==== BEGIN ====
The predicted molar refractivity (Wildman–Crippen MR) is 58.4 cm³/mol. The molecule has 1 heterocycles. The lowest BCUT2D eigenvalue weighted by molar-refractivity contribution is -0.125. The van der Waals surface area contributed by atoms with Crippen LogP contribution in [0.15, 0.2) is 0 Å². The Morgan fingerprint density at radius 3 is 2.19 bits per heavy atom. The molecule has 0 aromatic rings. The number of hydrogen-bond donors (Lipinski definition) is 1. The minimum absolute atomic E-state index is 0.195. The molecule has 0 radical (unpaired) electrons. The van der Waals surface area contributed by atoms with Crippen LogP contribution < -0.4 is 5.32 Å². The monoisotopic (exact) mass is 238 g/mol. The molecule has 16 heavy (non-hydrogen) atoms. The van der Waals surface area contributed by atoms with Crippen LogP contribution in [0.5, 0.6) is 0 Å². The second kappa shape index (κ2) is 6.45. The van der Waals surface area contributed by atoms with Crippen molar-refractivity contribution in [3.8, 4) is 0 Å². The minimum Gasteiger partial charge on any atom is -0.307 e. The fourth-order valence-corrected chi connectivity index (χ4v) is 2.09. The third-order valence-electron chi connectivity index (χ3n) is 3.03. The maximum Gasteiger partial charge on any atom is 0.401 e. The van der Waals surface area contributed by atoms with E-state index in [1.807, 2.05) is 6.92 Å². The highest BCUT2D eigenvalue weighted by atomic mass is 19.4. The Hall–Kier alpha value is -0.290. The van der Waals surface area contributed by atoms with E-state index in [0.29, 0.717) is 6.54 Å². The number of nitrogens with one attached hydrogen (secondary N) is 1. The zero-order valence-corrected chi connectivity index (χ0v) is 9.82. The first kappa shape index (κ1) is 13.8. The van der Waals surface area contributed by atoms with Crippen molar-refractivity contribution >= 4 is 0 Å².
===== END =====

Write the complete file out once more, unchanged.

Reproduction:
The predicted molar refractivity (Wildman–Crippen MR) is 58.4 cm³/mol. The molecule has 1 heterocycles. The lowest BCUT2D eigenvalue weighted by molar-refractivity contribution is -0.125. The van der Waals surface area contributed by atoms with Crippen LogP contribution in [0.15, 0.2) is 0 Å². The Morgan fingerprint density at radius 3 is 2.19 bits per heavy atom. The molecule has 0 aromatic rings. The number of hydrogen-bond donors (Lipinski definition) is 1. The minimum absolute atomic E-state index is 0.195. The molecule has 0 radical (unpaired) electrons. The van der Waals surface area contributed by atoms with Crippen LogP contribution < -0.4 is 5.32 Å². The monoisotopic (exact) mass is 238 g/mol. The molecule has 16 heavy (non-hydrogen) atoms. The van der Waals surface area contributed by atoms with Crippen LogP contribution in [0.5, 0.6) is 0 Å². The second kappa shape index (κ2) is 6.45. The van der Waals surface area contributed by atoms with Crippen molar-refractivity contribution in [3.8, 4) is 0 Å². The minimum Gasteiger partial charge on any atom is -0.307 e. The fourth-order valence-corrected chi connectivity index (χ4v) is 2.09. The third-order valence-electron chi connectivity index (χ3n) is 3.03. The maximum Gasteiger partial charge on any atom is 0.401 e. The van der Waals surface area contributed by atoms with E-state index in [1.807, 2.05) is 6.92 Å². The highest BCUT2D eigenvalue weighted by atomic mass is 19.4. The Hall–Kier alpha value is -0.290. The van der Waals surface area contributed by atoms with E-state index in [0.29, 0.717) is 6.54 Å². The number of nitrogens with one attached hydrogen (secondary N) is 1. The zero-order valence-corrected chi connectivity index (χ0v) is 9.82. The first kappa shape index (κ1) is 13.8. The van der Waals surface area contributed by atoms with Crippen molar-refractivity contribution >= 4 is 0 Å².